Aiming to provide a place where people can feel at home, the only Sikh Temple in Sheffield was officially opened on the 28th of May 2012.
Located just 3 miles from the city centre, the Shri Guru Gobind Singh Ji Gurdwara has a large hall which can fit more than 300 people, a canteen, library and multiple prayer rooms.
The Gurdwara (meaning the House of God) is both a spiritual place of worship and a cultural learning centre for the young. Many university students come here regularly to perform prayers, worship and learn about religion.
“Everyone is welcome to the Gurdwara in spite of religion and culture,” said Surinder Singh Dhillon, the spokesperson for Shri Guru Gobind Singh Ji Gurdwara.
Surinder, who is also the Sikh Chaplain at the University of Sheffield, often deals with outsiders who seek information about the Gurdwara and Sikhism.
GURDWARA FOR INTERNATIONAL STUDENTS
The Gurdwara is open to everyone because in Sikhism everyone is equal. According to Surinder, Hindu students go to the Gurdwara as well because Hindu temples are not open regularly.
International students who come to a foreign country are often not used to a strange environment with strange culture. They can easily feel like a stranger in the society whenever they couldn’t fit in.
Hereby, Gurdwara helps them to create a sense of belonging, makes them feel more at home through social activities.
“Practising religion gives students “peace”. In the Gurdwara, they might feel more at home, and helps them to settle down in the society,” he said.
Every Wednesday evening, young students often gather for Nam simran (meditation), scripture reading and some other physical activities such as football, cricket and so on.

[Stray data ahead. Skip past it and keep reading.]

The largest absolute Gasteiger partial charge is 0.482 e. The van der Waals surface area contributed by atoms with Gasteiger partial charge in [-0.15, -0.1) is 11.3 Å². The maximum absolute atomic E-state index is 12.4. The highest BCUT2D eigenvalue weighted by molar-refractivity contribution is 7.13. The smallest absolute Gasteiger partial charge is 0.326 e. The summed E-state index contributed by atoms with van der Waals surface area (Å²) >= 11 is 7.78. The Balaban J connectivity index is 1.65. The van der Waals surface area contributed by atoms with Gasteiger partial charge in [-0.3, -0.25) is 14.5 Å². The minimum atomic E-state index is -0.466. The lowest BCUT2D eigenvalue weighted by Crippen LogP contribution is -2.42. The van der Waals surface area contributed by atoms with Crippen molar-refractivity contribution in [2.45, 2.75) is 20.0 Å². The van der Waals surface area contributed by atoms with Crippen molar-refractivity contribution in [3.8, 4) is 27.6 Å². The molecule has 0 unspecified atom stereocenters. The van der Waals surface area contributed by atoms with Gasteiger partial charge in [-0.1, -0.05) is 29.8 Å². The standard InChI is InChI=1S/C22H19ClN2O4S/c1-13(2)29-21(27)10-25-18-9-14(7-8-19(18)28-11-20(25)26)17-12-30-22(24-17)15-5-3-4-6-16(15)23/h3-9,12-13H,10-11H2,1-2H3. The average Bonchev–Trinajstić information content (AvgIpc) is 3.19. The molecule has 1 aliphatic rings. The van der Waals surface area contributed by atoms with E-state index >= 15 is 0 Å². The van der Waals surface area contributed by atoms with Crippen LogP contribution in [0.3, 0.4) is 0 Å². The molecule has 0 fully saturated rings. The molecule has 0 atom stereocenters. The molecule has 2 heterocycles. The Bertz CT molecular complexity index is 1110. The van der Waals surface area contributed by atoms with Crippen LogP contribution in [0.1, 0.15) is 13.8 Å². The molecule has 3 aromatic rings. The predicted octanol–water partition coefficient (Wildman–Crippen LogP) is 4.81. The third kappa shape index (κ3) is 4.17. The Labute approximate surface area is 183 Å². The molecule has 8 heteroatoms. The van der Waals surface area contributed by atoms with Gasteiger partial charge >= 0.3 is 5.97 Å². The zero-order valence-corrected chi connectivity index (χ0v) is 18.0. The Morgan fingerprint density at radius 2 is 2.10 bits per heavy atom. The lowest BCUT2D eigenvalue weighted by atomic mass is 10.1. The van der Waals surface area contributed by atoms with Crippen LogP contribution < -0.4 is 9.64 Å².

Other than going for prayers, students are often involved in volunteering works as well, such as helping to prepare and serve food to everyone on Sunday morning.
There is a Sikh Youth Group based in University of Sheffield, where Sikh students from Sheffield Hallam University are welcome to join as well.
STUDENTS VIEW ON RELIGION
For Gian Singh Dadiala, a 23-year-old MSc. Logistics and supply chain management student, religion is an integral part of his life.
“Religion guides you towards the path of being a good human,” he said.
During hectic exam periods and stressful times, Gian conducts meditation to control his mind and focus on his studies.
“I would say that anyone could survive without religion. Yet, I think one could easily stray in his or her life without the guidance of religious, as if religion leads us the direction on where we should heading,” said Gian.
Jaskaren Kohli, 21, Graduated biochemistry student (Nottingham University) doesn’t takes religion as important part in his life.
He might not as faithful as others do because he was born in UK. Jaskaren said that others might be the same as well because they have more freedom in UK.
“I don’t seek for God’s helps like most of the students do, because I insisted that hard work and determination will solve everything for me,” he said.
Surinder concluded: “Religion and education comes together as it concentrates your mind on godly values, and it helps you to give you a better life.”
-Story, Photo and Video by Hon Chee Seong
-Interviewee, Gian photo by Gian